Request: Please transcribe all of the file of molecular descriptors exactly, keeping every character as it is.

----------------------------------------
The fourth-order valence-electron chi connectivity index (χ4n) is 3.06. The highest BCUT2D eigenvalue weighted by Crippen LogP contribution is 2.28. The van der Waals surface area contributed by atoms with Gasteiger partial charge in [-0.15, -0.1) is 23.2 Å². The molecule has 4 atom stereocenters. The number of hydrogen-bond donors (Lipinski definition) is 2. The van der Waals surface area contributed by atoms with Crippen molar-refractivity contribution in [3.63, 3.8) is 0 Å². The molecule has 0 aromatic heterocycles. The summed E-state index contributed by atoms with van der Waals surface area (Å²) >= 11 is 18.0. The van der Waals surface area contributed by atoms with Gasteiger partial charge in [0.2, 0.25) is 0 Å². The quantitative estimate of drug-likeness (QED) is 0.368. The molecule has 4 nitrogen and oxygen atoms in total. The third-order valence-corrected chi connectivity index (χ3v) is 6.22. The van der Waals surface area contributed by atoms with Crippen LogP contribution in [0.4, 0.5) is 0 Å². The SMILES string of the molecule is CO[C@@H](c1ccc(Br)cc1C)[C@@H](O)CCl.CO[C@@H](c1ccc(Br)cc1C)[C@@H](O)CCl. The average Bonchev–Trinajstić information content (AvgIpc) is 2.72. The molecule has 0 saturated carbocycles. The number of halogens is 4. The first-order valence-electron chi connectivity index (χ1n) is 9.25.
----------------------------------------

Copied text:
The fourth-order valence-electron chi connectivity index (χ4n) is 3.06. The highest BCUT2D eigenvalue weighted by Crippen LogP contribution is 2.28. The van der Waals surface area contributed by atoms with Gasteiger partial charge in [-0.15, -0.1) is 23.2 Å². The molecule has 4 atom stereocenters. The number of hydrogen-bond donors (Lipinski definition) is 2. The van der Waals surface area contributed by atoms with Crippen molar-refractivity contribution in [3.63, 3.8) is 0 Å². The molecule has 0 aromatic heterocycles. The summed E-state index contributed by atoms with van der Waals surface area (Å²) >= 11 is 18.0. The van der Waals surface area contributed by atoms with Gasteiger partial charge in [0.2, 0.25) is 0 Å². The quantitative estimate of drug-likeness (QED) is 0.368. The molecule has 4 nitrogen and oxygen atoms in total. The third-order valence-corrected chi connectivity index (χ3v) is 6.22. The van der Waals surface area contributed by atoms with Crippen LogP contribution in [0.4, 0.5) is 0 Å². The SMILES string of the molecule is CO[C@@H](c1ccc(Br)cc1C)[C@@H](O)CCl.CO[C@@H](c1ccc(Br)cc1C)[C@@H](O)CCl. The average Bonchev–Trinajstić information content (AvgIpc) is 2.72. The molecule has 0 saturated carbocycles. The number of halogens is 4. The first-order valence-electron chi connectivity index (χ1n) is 9.25.